Approval will lead to sharply increased spraying of toxic pesticides, harming farmers, neighboring crops, and wildlife
SAN FRANCISCO—Today farmers, conservation groups, and food and farm justice organizations stood up to protest against the contamination of rural communities, our food supply, and the environment by filing a federal lawsuit against the Trump administration. The groups are suing the Environmental Protection Agency (EPA) under new administrator Scott Pruitt for approving Dow AgroScience’s Enlist Duo, a mixture of the weed-killing chemicals glyphosate and 2,4-D—both of which are known to be highly toxic. The novel combo pesticide is sprayed directly on corn, soybean, and cotton plants that are genetically engineered by Dow specifically to survive exposure to the pesticide. EPA approved the use of the pesticide in 34 states.
Farmers will be hit hard by the human health harms of Enlist Duo, and are put at risk financially by 2,4-D’s known tendency to volatize, drift, and damage neighboring crops. The U.S. Department of Agriculture projects that Enlist Duo’s approval will lead to as much as a seven-fold increase in agricultural use of 2,4-D—a component of the infamous Vietnam-era defoliant “Agent Orange”, which has been linked to Parkinson’s disease, non-Hodgkins lymphoma, and other reproductive problems. The other component of Enlist Duo is glyphosate, the active ingredient in Monsanto’s flagship pesticide Roundup. Glyphosate was classified as a probable human carcinogen by the World Health Organization in 2015.
This is the second lawsuit the groups have had to bring over the product. After the groups challenged its initial approval in 2014, the Obama Administration agreed to re-analyze some of its impacts. Unfortunately, EPA then re-affirmed its original approval and dramatically expanded it, allowing Enlist Duo to be sprayed in more than twice as many states and on cotton in addition to corn and soybeans.
Enlist crops and Enlist Duo are part of a disturbing, industry-wide trend where crops are genetically engineered to withstand multiple pesticides, allowing pesticide companies like Dow and Monsanto to sell both expensive GE seeds and large quantities of the pesticide cocktails that are sprayed on them. While these GE crop systems initially provide a quick-fix way to kill weeds, the intensive spraying triggers rapid evolution of weed resistance to the chemicals. Just as overuse of antibiotics breeds resistant bugs and more antibiotics to kill them, so these GE crop systems drive a toxic spiral of increasing weed resistance and pesticide use.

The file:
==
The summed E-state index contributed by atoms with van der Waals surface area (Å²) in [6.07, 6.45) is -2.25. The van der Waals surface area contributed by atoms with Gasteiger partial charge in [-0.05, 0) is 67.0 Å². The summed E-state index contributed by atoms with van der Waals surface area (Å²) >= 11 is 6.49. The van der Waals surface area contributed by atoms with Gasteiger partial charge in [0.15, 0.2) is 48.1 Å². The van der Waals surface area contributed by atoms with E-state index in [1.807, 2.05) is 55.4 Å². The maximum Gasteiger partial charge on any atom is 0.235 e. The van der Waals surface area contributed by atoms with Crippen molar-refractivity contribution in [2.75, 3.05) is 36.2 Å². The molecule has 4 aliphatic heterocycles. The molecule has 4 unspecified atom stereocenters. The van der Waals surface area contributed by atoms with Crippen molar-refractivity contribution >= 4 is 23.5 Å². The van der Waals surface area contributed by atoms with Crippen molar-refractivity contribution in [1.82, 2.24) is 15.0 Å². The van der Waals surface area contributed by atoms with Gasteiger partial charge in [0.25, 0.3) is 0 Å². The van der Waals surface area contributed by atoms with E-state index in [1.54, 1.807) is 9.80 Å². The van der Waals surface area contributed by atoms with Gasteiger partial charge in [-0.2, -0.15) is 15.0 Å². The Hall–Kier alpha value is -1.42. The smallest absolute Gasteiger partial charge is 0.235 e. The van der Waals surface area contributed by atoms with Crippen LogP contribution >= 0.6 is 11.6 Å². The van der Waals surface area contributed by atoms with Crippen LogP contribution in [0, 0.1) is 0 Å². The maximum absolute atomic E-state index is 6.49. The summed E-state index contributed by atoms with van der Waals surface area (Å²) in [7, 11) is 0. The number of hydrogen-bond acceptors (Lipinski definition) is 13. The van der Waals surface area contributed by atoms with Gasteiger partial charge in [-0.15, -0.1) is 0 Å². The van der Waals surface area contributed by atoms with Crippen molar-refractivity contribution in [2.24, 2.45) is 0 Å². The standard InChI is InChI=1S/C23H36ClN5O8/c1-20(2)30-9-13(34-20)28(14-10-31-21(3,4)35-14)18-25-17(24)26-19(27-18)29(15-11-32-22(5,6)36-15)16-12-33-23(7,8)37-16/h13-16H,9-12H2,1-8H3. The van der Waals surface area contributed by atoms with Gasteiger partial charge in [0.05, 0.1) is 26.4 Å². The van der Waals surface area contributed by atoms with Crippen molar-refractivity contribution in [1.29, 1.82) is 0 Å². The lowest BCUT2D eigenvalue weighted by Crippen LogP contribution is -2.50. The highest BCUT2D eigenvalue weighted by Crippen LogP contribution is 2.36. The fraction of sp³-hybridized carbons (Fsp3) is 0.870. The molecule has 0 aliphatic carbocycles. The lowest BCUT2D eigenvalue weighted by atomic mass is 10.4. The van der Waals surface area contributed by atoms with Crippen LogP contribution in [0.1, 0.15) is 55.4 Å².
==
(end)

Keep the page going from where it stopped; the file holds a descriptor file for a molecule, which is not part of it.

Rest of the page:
In addition to health risks, significant crop damage from pesticide drift, and increases in both weed resistance and pesticide use, spraying Enlist Duo on millions of acres will contaminate waterways and important wildlife habitat. EPA’s own assessments found that Enlist Duo is highly toxic to numerous plants and animals, including endangered and threatened species found in or near agricultural fields.
The petitioners bringing the lawsuit are National Family Farm Coalition, Family Farm Defenders, Pesticide Action Network North America, Beyond Pesticides, Center for Food Safety, and Center for Biological Diversity, represented jointly by legal counsel from Earthjustice and Center for Food Safety.
Courtney Sexton; 202-547-9359, email@example.com
Paul Achitoff; 808-599-2436, firstname.lastname@example.org
Stephanie Parent; 971-717-6404, email@example.com
Linda Wells; 563-940-1242, firstname.lastname@example.org
Jay Feldman; 202-255-4296, email@example.com
"Further industrialization of agriculture through Dow’s chemical solutions will lead to fewer family farmers, more pollution and more resistant weeds, but that will be okay for chemical companies like Dow with only one solution to every problem in agriculture—a sledge hammer of more chemicals and the GMOs immune to them. Enlist Duo’s own label recognizes there may be weed biotypes already resistant to glyphosate or 2,4-D," said George Naylor of the National Family Farm Coalition, who farms non-genetically-engineered crops in Iowa.